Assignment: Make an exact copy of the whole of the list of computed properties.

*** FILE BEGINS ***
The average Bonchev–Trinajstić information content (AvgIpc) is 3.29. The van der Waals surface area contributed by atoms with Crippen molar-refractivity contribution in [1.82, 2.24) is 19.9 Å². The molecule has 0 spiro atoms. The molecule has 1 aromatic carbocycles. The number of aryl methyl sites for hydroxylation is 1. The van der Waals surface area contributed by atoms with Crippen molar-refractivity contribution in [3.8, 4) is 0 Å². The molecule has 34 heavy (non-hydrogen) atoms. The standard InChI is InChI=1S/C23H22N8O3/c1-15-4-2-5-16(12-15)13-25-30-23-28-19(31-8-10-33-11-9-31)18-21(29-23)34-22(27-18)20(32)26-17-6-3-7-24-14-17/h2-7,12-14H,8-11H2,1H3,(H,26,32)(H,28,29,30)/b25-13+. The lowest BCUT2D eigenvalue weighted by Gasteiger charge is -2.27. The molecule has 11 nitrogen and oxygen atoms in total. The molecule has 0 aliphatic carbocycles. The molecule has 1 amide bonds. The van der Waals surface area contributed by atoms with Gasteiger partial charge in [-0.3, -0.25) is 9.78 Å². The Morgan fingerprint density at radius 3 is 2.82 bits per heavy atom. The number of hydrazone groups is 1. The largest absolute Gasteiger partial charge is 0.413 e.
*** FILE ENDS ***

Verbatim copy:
The average Bonchev–Trinajstić information content (AvgIpc) is 3.29. The van der Waals surface area contributed by atoms with Crippen molar-refractivity contribution in [1.82, 2.24) is 19.9 Å². The molecule has 0 spiro atoms. The molecule has 1 aromatic carbocycles. The number of aryl methyl sites for hydroxylation is 1. The van der Waals surface area contributed by atoms with Crippen molar-refractivity contribution in [3.8, 4) is 0 Å². The molecule has 34 heavy (non-hydrogen) atoms. The standard InChI is InChI=1S/C23H22N8O3/c1-15-4-2-5-16(12-15)13-25-30-23-28-19(31-8-10-33-11-9-31)18-21(29-23)34-22(27-18)20(32)26-17-6-3-7-24-14-17/h2-7,12-14H,8-11H2,1H3,(H,26,32)(H,28,29,30)/b25-13+. The lowest BCUT2D eigenvalue weighted by Gasteiger charge is -2.27. The molecule has 11 nitrogen and oxygen atoms in total. The molecule has 0 aliphatic carbocycles. The molecule has 1 amide bonds. The van der Waals surface area contributed by atoms with Gasteiger partial charge in [-0.3, -0.25) is 9.78 Å². The Morgan fingerprint density at radius 3 is 2.82 bits per heavy atom. The number of hydrazone groups is 1. The largest absolute Gasteiger partial charge is 0.413 e.